Accuracy of a single question in screening for depression in a cohort of patients after stroke: comparative studyBMJ 2001; 323 doi: https://doi.org/10.1136/bmj.323.7322.1159 (Published 17 November 2001) Cite this as: BMJ 2001;323:1159
- Caroline Watkins, senior lecturer ()a,
- Leanne Daniels, psychology assistantb,
- Cathy Jack, consultant geriatricianb,
- Hazel Dickinson, stroke specialist nurseb,
- Martin van den Broek, head of clinical neuropsychologyc
- a School of Nursing, Midwifery and Health Visiting, University of Manchester, Manchester M13 9PL
- b Royal Liverpool and Broadgreen University Hospitals NHS Trust, Liverpool L14 3LB
- c Wolfson Neurorehabilitation Centre and Atkinson Morley's Hospital, London SW20 0NE
- Correspondence to: C Watkins
- Accepted 23 May 2001
The rehabilitation of depressed stroke patients is more difficult than the rehabilitation of patients who are not depressed: their recovery in hospital is slower and less successful, they are less likely to regain normal lifestyles after discharge, and they have poorer survival rates long term.
Clinicians frequently fail to recognise depression in stroke patients. Deficits in cognition and communication associated with stroke complicate the assessment of behaviour that is symptomatic of depression.1 Because doctors who are qualified to diagnose depression are scarce, a screening tool enabling clinicians to identify patients with problems may ensure productive referrals. In such a test, one needs to know the likelihood that patients who screen positive are depressed (positive predictive value) and that patients who screen negative are not depressed (negative predictive value).
The difference between the positive and negative predictive values—when the prevalence of the condition in a given population is taken into consideration—indicates the “incremental gain” (gain in diagnostic accuracy) obtained by using the test rather than by guessing. Knowing the incremental gain allows other clinicians to understand how the test may perform in a cohort.2
Our study determined the accuracy of a single item tool—the Yale-Brown obsessive-compulsive scale—for screening depression. We compared responses using this scale to those obtained using a clinical classification, the Montgomery Asberg depression rating scale (MADRS).
Participants, methods, and results
The Royal Liverpool and Broadgreen University Hospitals serve an urban population of 350 000, admitting approximately 600 patients with acute stroke annually. Consecutively admitted stroke patients are identified on a register.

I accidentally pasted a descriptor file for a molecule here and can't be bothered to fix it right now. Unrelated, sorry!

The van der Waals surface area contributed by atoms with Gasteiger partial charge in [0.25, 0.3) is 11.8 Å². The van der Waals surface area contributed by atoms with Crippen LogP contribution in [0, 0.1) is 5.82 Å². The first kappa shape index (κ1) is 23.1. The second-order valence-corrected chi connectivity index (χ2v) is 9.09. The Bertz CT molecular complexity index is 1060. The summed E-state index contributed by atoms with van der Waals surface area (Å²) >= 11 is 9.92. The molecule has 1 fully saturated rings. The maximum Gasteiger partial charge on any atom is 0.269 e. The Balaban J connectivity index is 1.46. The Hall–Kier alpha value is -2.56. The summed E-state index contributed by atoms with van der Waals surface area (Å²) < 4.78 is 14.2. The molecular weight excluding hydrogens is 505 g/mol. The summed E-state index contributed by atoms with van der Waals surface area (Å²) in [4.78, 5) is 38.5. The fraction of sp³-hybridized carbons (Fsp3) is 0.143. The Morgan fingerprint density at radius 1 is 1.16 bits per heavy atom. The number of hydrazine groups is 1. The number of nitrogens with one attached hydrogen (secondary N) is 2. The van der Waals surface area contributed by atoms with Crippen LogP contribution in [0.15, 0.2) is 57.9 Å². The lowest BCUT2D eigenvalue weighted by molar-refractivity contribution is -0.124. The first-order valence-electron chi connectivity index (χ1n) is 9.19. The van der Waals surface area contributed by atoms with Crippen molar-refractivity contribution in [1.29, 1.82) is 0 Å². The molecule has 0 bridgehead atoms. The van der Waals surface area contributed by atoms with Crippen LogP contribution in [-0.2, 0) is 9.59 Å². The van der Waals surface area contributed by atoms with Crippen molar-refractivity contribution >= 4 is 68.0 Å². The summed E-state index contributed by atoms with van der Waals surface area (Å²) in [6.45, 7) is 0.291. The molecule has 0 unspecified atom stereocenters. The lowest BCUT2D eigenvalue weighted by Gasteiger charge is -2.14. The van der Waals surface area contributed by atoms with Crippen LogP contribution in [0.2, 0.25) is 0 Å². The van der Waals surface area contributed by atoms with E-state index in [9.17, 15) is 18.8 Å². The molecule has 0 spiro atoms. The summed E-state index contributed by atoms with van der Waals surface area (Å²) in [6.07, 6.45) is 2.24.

Of 242 stroke patients registered April to November 1999, 110 were still in hospital at week 2 (≥day 7 and <day 14); 79 of these (44 men; median age 75 (70 to 79); median Barthel score (day 7) 8 (6 to 12)) were without severe cognitive or communication problems. Tests were given at this time because in week one patients with mild strokes (few problems) would be discharged and the majority of those with severe strokes would die. Patients still in hospital would probably survive to discharge but would also have physical or psychological problems, or both.
We determined in patients with recent stroke the prevalence of the MADRS (in which a score of >6=depressed) and the accuracy of the Yale in detecting depression defined by the MADRS. We asked patients to answer “yes” or “no” to the Yale question “Do you often feel sad or depressed?” 3 4
Patients answering “yes” to the Yale question had significantly higher scores on the MADRS than those answering “no” (median score (interquartile range) 12 (7 to 19) v 4.5 (2 to 6); Mann-Whitney U=220.5, P<0.05). On the MADRS 43 (54%) were classified as clinically depressed; 37 answered “yes” to the Yale single question and six answered “no.” Of the 36 classified as not depressed, eight answered “yes” and 28 “no.” The values (95% confidence intervals) for the Yale test were sensitivity 86% (75% to 97%), specificity 78% (65% to 91%), positive predictive value 82% (71% to 93%), negative predictive value 82% (69% to 95%); 82% (73% to 91%) of cases were classified correctly.
The table shows the results obtained with the screening tool, as compared with guessing, for estimates of prevalence. For example, where the prevalence of depression in the cohort to be tested is 70%, the positive predictive value is estimated at 90% (based on our data), and therefore the incremental gain is 20%. That is, 20% more patients with depression would be identified correctly.
The Yale scale would help clinicians in screening for depression after stroke (regardless of prevalence of depression in the population). It requires minimal training. Because the patient need not read, write, or have normal speech to respond, the scale has considerable advantages over other tools.
Contributors: All authors were involved in the conceptual design, interpretation of data, critical revision of the article, and final approval of version to be published. CW, LD, and CJ were also involved in data analysis and drafting, and LD collected the data. CJ is the guarantor.
Funding Liverpool Health Authority.
Competing interests None declared.
This article is part of the BMJ's randomised controlled trial of open peer review. Documentation relating to the editorial decision making process is available on the BMJ's website